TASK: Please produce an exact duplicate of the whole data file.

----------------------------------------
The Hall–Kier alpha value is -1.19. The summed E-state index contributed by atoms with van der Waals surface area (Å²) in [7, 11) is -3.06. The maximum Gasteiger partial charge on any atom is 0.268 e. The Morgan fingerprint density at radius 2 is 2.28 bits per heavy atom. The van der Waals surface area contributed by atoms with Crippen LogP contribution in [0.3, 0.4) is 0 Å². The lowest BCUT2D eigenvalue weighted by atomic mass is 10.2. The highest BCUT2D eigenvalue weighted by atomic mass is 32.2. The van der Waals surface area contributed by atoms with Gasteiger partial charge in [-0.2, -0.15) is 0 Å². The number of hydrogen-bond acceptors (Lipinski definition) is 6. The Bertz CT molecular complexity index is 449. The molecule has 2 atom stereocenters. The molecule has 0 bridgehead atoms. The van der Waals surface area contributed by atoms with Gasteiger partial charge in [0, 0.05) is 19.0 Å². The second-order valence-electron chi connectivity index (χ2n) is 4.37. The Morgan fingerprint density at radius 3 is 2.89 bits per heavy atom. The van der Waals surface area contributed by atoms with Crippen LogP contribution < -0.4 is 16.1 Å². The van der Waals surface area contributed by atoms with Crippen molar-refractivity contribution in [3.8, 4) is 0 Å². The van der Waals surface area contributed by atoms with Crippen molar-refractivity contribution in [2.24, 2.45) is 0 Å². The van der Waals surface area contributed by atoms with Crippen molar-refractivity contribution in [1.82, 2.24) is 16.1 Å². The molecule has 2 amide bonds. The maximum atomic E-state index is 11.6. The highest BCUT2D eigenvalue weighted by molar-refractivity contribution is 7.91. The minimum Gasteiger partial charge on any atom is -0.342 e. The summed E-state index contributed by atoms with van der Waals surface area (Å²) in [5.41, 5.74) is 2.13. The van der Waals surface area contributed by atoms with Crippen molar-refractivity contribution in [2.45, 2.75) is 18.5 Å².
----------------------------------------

The Hall–Kier alpha value is -1.19. The summed E-state index contributed by atoms with van der Waals surface area (Å²) in [7, 11) is -3.06. The maximum Gasteiger partial charge on any atom is 0.268 e. The Morgan fingerprint density at radius 2 is 2.28 bits per heavy atom. The van der Waals surface area contributed by atoms with Crippen LogP contribution in [0.3, 0.4) is 0 Å². The lowest BCUT2D eigenvalue weighted by atomic mass is 10.2. The highest BCUT2D eigenvalue weighted by atomic mass is 32.2. The van der Waals surface area contributed by atoms with Gasteiger partial charge in [-0.2, -0.15) is 0 Å². The number of hydrogen-bond acceptors (Lipinski definition) is 6. The Bertz CT molecular complexity index is 449. The molecule has 2 atom stereocenters. The molecule has 0 bridgehead atoms. The van der Waals surface area contributed by atoms with Gasteiger partial charge in [0, 0.05) is 19.0 Å². The second-order valence-electron chi connectivity index (χ2n) is 4.37. The Morgan fingerprint density at radius 3 is 2.89 bits per heavy atom. The van der Waals surface area contributed by atoms with Crippen LogP contribution < -0.4 is 16.1 Å². The van der Waals surface area contributed by atoms with Crippen molar-refractivity contribution in [3.8, 4) is 0 Å². The van der Waals surface area contributed by atoms with Crippen molar-refractivity contribution in [2.24, 2.45) is 0 Å². The van der Waals surface area contributed by atoms with Crippen molar-refractivity contribution in [1.82, 2.24) is 16.1 Å². The molecule has 2 amide bonds. The maximum atomic E-state index is 11.6. The highest BCUT2D eigenvalue weighted by molar-refractivity contribution is 7.91. The minimum Gasteiger partial charge on any atom is -0.342 e. The summed E-state index contributed by atoms with van der Waals surface area (Å²) in [5.41, 5.74) is 2.13. The van der Waals surface area contributed by atoms with Crippen molar-refractivity contribution in [2.45, 2.75) is 18.5 Å².